As Treasurer for the Northeast Dairy Foods Association, I help Bruce Krupke and Leanne Ziemba manage the finances and budget. The association has been a great opportunity to collaborate with other industry professionals. I’m very happy to be part of the executive board of directors, helping to set policy and direction for the association’s activities. I’m also pleased to be able to share some thoughts with you on the focus of this issue — consumer trends. This gave me the opportunity to consider a few different areas that Guida’s, and the dairy industry as a whole, is dealing with and focusing on currently.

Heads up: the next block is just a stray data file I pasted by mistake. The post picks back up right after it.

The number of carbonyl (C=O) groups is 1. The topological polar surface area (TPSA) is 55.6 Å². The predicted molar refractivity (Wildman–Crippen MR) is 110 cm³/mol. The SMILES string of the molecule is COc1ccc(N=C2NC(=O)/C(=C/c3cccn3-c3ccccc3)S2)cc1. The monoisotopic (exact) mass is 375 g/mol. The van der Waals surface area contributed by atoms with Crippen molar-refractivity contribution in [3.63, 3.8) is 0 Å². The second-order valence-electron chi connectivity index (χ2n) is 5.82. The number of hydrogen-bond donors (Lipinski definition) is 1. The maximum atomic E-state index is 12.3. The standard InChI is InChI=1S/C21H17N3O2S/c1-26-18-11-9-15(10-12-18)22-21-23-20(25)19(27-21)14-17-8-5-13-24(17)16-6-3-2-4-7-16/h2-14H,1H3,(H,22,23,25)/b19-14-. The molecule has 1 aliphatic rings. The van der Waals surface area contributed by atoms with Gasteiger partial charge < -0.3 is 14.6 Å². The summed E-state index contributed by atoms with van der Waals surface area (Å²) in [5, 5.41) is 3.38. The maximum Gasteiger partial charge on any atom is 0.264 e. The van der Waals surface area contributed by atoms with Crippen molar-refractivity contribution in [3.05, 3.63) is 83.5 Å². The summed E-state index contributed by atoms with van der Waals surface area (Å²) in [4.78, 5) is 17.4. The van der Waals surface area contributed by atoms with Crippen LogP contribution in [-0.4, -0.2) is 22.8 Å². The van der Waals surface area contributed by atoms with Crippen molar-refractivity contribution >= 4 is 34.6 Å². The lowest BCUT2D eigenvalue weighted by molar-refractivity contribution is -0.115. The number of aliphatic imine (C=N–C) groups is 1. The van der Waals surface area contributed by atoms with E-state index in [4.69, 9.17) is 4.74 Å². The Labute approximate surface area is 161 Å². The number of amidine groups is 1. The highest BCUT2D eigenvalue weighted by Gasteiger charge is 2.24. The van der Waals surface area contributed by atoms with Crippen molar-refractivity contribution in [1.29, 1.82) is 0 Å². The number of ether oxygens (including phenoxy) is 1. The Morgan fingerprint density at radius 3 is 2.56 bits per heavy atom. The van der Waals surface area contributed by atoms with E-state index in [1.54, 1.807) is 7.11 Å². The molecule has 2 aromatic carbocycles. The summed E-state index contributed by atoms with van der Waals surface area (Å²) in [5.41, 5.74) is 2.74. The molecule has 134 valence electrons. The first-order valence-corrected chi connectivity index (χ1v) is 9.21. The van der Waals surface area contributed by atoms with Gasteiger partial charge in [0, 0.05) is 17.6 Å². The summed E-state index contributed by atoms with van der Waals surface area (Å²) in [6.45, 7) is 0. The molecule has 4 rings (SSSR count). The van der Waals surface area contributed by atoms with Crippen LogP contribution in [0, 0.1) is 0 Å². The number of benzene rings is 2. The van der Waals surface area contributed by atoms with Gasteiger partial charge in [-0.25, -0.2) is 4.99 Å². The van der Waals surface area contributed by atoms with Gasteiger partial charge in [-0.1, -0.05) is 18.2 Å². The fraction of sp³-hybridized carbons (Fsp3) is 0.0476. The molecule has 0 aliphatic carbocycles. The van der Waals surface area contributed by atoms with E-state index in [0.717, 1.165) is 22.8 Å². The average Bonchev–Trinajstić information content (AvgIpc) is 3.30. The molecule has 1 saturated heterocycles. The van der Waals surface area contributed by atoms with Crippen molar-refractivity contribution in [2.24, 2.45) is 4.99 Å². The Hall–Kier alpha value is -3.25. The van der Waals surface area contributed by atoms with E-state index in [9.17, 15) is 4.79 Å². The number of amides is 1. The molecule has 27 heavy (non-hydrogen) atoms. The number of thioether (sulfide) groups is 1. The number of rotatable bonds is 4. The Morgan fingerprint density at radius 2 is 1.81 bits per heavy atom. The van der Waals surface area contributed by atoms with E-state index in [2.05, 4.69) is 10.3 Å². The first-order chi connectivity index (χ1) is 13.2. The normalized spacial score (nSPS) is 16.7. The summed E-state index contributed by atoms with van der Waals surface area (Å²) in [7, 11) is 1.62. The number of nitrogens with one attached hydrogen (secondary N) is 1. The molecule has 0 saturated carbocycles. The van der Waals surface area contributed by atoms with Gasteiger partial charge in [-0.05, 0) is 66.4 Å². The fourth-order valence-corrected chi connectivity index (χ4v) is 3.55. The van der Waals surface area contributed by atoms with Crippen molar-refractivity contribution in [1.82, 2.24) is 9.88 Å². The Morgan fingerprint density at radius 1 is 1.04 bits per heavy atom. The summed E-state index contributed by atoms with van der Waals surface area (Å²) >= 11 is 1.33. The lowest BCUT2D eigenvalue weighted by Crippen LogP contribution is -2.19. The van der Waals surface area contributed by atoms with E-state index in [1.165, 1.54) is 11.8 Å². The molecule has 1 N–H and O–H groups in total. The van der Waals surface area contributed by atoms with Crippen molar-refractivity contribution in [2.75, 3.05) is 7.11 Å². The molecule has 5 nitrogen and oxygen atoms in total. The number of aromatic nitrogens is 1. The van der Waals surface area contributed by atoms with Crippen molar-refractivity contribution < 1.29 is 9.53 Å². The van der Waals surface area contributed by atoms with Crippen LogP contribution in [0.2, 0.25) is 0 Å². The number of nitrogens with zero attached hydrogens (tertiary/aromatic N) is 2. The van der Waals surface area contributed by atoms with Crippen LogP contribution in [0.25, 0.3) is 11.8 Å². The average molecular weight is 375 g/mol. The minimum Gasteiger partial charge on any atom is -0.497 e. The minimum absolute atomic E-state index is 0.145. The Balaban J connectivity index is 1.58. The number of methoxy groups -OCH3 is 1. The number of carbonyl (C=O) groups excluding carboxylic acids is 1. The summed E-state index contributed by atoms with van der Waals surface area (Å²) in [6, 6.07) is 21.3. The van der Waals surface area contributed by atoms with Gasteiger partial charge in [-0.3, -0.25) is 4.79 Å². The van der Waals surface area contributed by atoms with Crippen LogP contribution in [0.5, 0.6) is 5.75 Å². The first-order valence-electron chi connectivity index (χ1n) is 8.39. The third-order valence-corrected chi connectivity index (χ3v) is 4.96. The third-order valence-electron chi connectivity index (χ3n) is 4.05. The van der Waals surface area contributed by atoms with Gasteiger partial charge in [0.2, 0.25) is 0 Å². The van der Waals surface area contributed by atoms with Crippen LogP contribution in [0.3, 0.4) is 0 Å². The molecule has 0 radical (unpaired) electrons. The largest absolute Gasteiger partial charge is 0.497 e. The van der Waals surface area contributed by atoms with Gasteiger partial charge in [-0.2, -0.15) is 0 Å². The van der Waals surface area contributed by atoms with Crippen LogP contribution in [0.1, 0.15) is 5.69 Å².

One topic of dairy product trends and what consumers want is the concept or definition of the term “local” and a better understanding of where their food is sourced. Today’s consumers are looking for local foods that they can count on and know support their local economies. However, each state has its own definition of “local,” and this is creating a dilemma for our industry in terms of labeling and marketing our products to satisfy this need. In addition, the federal government also has a different definition of the term local. For example, the Connecticut Grown program requires that raw product come from no further than ten miles away from its border. Alternately, many federal government programs that support local foods generally define local as the total distance that the product is transported as being less than 400 miles from its origin. Obviously, these discrepancies need to be resolved so that our industry will be able to accurately reflect its local origins and ensure this labeling is consistent and fair for all parties.